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Sugarcane, in large part, feeds the world's sweet tooth

Sugarcane, in large part, feeds the world's sweet tooth


Most of our world’s sugar comes from sugar cane grown in tropical countries, while the rest is supplied by sugar beets from temperate ones. A planted area about the size of Ecuador supports the growing global consumption of sugar, particularly in Africa, Asia and South America.

Sugar prices have experienced a steady fall since 2017, the latest of which is associated with production surpluses caused by cropland expansion in recent years. In developing nations, the industry has also been associated with issues such as land-grabbing, unacceptable working conditions, and poor water and pest management.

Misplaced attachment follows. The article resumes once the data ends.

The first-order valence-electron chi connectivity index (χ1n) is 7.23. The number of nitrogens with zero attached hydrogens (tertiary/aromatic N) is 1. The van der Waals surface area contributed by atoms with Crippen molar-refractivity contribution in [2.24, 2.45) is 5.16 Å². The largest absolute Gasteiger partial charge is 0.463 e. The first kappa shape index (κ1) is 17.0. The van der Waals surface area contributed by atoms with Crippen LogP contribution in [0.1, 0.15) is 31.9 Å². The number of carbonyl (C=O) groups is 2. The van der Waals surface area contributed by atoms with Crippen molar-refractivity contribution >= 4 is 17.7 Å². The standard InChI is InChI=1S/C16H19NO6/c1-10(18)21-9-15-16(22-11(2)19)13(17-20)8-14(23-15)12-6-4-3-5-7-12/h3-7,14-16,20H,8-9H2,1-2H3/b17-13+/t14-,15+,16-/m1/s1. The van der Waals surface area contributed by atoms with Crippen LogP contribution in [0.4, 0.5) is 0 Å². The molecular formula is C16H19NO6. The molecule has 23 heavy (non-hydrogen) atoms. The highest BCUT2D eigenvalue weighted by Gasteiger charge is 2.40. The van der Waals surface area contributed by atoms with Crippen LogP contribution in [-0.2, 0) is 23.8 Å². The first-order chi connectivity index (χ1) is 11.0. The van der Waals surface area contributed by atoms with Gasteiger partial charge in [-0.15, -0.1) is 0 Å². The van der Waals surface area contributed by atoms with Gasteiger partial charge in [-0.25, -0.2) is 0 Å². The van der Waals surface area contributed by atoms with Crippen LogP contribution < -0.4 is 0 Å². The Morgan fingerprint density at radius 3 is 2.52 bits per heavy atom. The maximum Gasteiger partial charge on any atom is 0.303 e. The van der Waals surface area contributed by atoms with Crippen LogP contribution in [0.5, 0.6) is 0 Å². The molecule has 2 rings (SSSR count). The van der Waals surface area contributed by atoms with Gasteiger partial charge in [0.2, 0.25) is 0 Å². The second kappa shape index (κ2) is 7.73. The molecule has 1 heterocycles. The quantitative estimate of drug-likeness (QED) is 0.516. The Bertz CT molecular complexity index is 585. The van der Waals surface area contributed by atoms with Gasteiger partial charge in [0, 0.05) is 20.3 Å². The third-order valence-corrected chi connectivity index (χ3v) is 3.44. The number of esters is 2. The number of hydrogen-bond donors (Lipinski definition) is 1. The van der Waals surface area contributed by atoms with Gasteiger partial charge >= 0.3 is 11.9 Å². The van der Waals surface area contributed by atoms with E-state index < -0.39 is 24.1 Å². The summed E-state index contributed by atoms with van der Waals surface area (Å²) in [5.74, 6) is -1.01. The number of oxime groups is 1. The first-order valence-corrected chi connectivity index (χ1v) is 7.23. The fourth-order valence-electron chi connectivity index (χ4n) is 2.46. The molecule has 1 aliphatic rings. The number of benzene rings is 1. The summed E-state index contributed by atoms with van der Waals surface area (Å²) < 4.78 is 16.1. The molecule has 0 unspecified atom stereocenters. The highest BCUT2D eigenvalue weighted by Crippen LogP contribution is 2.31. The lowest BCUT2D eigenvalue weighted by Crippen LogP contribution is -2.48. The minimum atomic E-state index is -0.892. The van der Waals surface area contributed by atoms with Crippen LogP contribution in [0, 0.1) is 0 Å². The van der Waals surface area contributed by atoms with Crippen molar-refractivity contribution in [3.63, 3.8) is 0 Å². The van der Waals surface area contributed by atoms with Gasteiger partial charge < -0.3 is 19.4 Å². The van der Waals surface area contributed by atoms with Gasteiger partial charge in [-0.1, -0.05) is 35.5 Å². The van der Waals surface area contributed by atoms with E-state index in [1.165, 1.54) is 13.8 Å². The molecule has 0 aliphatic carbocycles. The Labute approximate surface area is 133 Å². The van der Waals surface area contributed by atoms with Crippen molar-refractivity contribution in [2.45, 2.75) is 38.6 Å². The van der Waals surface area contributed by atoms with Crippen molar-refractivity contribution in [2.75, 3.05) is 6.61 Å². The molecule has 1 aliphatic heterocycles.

Global production was forecasted to rise more than 11 percent in 2018, reaching a record high of more than 187 tonnes.
In 2012, the global harvested area was 25.8 million hectares.
Cane accounts for 79% of sugar produced; most of the rest is made from sugar beets

Our work

The end of 2012 signalled the beginning of our work in this space with Cameroonian sugar cane company SOSUCAM. Since then, we have supported responsible expansion of their plantations in line with their sustainability policy. Our work on policy implementation has focussed on transforming operational practices to include environmental and social factors, as well as strengthening relationships with employees and local communities. This has led to reduced conflicts, improved health and safety conditions and better medical facilities.

CLICK HERE if you are interested in working with us.

CLICK HERE if you have a question about our work on sugarcane.

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